The Department of Labor (DOL) has proposed nearly doubling the minimum salary for white-collar exempt employees in 2016. For employees exempt under the executive, administrative, or professional exemptions, the minimum salary requirement is currently $455 per week ($23,660 annually), but could increase to as much as $970 per week ($50,440 annually). It is important to note that not only will the salary rates change in 2016, but the Department of Labor (DOL) wants to establish a formula for automatically updating the salary and compensation levels going forward to ensure that they will continue to provide a useful and effective test for the exemption. Therefore, when reviewing salaries, anticipate that this will be a regular process; the Department’s proposal is to set the standard salary level which will be reviewed on an annual basis.
The DOL has announced that the final regulations on changes to the law will be issued this July with implementation 60 days following the publication. With this news comes a reminder for employers that they will need to be prepared for this change. Although it is unknown at this time whether changes will also be made to the “duties test” for these exempt statuses, there are still steps that proactive employers can take to be ready when the final regulations are published.
First, are your job descriptions up to date? Businesses change over time, and it’s wise to periodically update and review job descriptions. If you designate a position as “exempt,” be sure to record which exemption you are placing it under. Although not legally required, this step will help your analysis and assist anyone else reviewing job descriptions for exempt/nonexempt status. In determining whether a position is exempt, an individual must also meet all of the duties tests, as summarized below.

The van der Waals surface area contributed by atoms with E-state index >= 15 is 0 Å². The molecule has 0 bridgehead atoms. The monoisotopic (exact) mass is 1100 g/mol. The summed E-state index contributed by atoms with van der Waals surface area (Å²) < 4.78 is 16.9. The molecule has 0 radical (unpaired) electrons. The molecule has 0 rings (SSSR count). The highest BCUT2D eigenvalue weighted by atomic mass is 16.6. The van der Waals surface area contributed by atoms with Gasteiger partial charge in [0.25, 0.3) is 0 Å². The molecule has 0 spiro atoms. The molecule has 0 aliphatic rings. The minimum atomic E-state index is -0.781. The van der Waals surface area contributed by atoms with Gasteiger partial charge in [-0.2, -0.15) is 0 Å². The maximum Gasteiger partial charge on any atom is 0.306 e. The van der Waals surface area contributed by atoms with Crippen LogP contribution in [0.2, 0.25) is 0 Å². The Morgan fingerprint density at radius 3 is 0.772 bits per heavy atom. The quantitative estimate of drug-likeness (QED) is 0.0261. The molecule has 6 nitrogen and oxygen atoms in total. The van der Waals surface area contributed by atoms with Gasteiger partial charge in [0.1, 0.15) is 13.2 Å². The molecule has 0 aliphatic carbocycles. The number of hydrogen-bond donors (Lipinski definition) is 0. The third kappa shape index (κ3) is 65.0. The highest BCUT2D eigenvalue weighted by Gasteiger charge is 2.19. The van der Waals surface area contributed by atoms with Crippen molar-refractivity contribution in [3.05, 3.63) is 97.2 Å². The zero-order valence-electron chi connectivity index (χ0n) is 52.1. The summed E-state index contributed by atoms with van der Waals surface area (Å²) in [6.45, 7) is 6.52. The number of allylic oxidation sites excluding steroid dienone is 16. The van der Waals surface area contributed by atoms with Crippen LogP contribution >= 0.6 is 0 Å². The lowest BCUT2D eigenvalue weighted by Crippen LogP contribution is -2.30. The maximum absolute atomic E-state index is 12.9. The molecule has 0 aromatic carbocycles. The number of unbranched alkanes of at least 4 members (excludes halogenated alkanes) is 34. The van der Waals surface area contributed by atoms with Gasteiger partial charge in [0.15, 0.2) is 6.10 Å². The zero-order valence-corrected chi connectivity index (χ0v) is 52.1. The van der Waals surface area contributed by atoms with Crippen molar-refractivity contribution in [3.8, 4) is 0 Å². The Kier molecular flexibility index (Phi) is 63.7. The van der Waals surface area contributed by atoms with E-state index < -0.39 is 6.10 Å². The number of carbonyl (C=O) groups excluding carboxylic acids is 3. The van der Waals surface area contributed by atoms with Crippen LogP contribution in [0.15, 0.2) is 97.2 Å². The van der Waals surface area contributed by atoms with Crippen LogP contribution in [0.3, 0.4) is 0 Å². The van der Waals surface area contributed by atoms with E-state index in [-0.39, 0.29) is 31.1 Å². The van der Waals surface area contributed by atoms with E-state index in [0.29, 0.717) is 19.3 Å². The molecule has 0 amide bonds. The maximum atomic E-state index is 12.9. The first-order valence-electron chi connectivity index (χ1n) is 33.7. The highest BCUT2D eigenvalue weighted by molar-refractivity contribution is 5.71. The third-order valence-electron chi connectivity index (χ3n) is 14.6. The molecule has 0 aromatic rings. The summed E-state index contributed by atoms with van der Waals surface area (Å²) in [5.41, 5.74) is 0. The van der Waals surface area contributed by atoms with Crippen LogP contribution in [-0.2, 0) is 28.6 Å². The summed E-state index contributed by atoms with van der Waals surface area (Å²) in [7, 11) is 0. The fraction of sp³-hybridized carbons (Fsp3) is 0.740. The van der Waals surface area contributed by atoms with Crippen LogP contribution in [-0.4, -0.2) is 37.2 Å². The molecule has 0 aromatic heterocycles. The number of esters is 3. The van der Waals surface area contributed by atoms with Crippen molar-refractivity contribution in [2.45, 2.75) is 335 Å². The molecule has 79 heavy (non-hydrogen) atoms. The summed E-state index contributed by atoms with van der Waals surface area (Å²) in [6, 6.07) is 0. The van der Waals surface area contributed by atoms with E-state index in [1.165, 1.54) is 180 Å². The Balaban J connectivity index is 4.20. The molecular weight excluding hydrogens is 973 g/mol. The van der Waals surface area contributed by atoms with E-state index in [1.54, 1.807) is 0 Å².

- The employee’s primary duty must be managing the enterprise, or managing a customarily recognized department or subdivision of the enterprise;
- The employee must customarily and regularly direct the work of at least two or more other full-time employees or their equivalent; and
- The employee must have the authority to hire or fire other employees, or the employee’s suggestions and recommendations as to the hiring, firing, advancement, promotion or any other change of status of other employees must be given particular weight.
- The employee’s primary duty must be the performance of office or non-manual work directly related to the management or general business operations of the employer or the employer’s customers; and
- The employee’s primary duty includes the exercise of discretion and independent judgment with respect to matters of significance.
- The employee’s primary duty must be the performance of work requiring advanced knowledge, defined as work which is predominantly intellectual in character and which includes work requiring the consistent exercise of discretion and judgment;
- The advanced knowledge must be in a field of science or learning; and
- The advanced knowledge must be customarily acquired by a prolonged course of specialized intellectual instruction.
Review salaries or salary ranges to determine which employees will need adjustments in order to comply with the new regulations. These adjustments could wreak havoc not only with your budget, but also with employee morale issues as word gets out that some employees, but not others, are receiving pay increases.
In reviewing the previous suggestions you might want to look at the number of hours that the individual is working in order to determine the most cost-effective avenue to take. If you have an exempt employee making under the new threshold, it may or may not be cost-effective to increase their salary, depending on the number of hours they work per week. This of course could be challenging to analyze as typically exempt employees don’t keep track of the hours they work.